Scientists have developed a pioneering technique to make certain complex molecules, which are widely used by pharmaceuticals for antibiotics and anti-fungal medicines.

Low-Res_Nature chemistry paper image.jpg

The first-of-its-kind discovery by chemists at the University of Bristol has the potential to speed up the production of such drugs, making them cheaper and more accessible.

The breakthrough, published in Nature Chemistry in the paper ’Iterative synthesis of 1,3-polyboronic esters with high stereocontrol and application to the synthesis of bahamaolide A’, marks the culmination of a five-year research project which has finally cracked how to reconstruct in a laboratory a particularly complex molecule, from the family of molecules known as the polyketides.

Lead author Sheenagh Aiken, a PhD student at the university’s School of Chemistry when the work was completed, said: “It’s an exciting discovery, which could bring important benefits for the pharmaceutical industry and public health.

“We chose this specific polyketide because it is one of the hardest to work with and manipulate. Now we’ve devised a way to make it more quickly in the lab, this should make it easier to apply the technique to others with equally significant implications.”

Finding polyketides

Polyketides are natural products found in a variety of places, including bacteria, sea sponges and sediments. The compounds are often only present in tiny quantities, but they have powerful medicinal properties which the pharmaceutical industry has used to develop a wide range of medicines. Around a fifth of all pharmaceuticals are derived from polyketides.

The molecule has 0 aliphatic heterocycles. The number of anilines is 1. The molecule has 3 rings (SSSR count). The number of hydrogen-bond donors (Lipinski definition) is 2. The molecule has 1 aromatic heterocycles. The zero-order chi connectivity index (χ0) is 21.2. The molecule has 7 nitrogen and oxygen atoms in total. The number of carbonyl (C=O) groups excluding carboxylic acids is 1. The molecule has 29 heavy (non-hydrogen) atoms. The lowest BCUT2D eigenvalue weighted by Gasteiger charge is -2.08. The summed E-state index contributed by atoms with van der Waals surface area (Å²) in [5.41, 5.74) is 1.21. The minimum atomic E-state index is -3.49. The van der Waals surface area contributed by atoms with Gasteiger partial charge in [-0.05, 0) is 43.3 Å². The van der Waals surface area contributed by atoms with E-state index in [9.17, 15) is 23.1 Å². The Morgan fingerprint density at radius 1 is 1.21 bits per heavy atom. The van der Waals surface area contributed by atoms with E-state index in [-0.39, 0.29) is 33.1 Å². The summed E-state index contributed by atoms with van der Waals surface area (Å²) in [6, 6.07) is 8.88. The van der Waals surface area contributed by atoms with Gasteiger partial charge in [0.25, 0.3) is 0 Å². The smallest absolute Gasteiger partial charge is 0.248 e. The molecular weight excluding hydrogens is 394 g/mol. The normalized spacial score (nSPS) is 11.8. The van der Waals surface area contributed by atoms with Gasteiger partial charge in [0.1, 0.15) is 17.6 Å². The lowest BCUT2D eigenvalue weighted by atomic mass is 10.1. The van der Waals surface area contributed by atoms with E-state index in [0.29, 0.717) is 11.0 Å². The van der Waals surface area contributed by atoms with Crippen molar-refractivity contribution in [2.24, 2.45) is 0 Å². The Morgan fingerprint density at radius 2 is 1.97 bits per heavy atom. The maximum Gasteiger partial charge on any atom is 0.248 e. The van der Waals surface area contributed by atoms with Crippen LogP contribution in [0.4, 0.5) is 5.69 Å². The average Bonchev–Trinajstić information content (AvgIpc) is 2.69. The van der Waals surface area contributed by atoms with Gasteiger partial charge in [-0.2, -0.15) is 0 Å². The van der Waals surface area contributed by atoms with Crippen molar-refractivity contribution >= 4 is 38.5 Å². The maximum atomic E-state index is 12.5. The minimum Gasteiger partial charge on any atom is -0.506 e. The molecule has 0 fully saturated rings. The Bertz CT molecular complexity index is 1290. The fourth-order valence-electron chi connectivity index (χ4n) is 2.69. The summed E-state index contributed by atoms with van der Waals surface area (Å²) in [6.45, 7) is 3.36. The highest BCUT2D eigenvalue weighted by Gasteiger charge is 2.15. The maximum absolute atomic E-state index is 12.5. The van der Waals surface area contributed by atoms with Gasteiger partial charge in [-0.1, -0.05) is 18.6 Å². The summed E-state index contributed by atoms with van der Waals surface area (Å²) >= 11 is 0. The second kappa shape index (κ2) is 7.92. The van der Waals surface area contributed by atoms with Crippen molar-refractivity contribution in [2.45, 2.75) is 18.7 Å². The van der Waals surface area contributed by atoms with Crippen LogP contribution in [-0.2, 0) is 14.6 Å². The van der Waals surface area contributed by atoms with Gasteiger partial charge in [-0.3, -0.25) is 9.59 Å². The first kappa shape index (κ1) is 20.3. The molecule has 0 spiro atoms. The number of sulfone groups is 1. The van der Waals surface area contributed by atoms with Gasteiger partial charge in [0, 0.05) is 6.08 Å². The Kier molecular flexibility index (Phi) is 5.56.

The research team worked on a polyketide called Bahamaolide A, which acquired its name as it originates from bacteria cultured from a marine sediment at North Cat Cay in the Bahamas.

Using existing methods, it would normally take more than 20 different steps to construct it in a laboratory. The researchers found a new, improved way to combine the building blocks for the molecule so it could be made in just 14 steps.

Sheenagh said: “The technique mimics nature by coupling together building blocks and using catalysts to add and modify functional groups in a process like an assembly line. This highly controlled and predictable approach has potential for making the manufacture of sophisticated molecules more efficient.”

Professor Varinder Aggarwal, from the University of Bristol, who directed the research added: “Due to their highly specific and potent biological activity as well their structural complexity, polyketide natural products have been attractive targets in chemical synthesis research for over 50 years.  Through a different strategy to what others have done before, we have succeeded in developing a step change in efficiency to this important class of molecules.”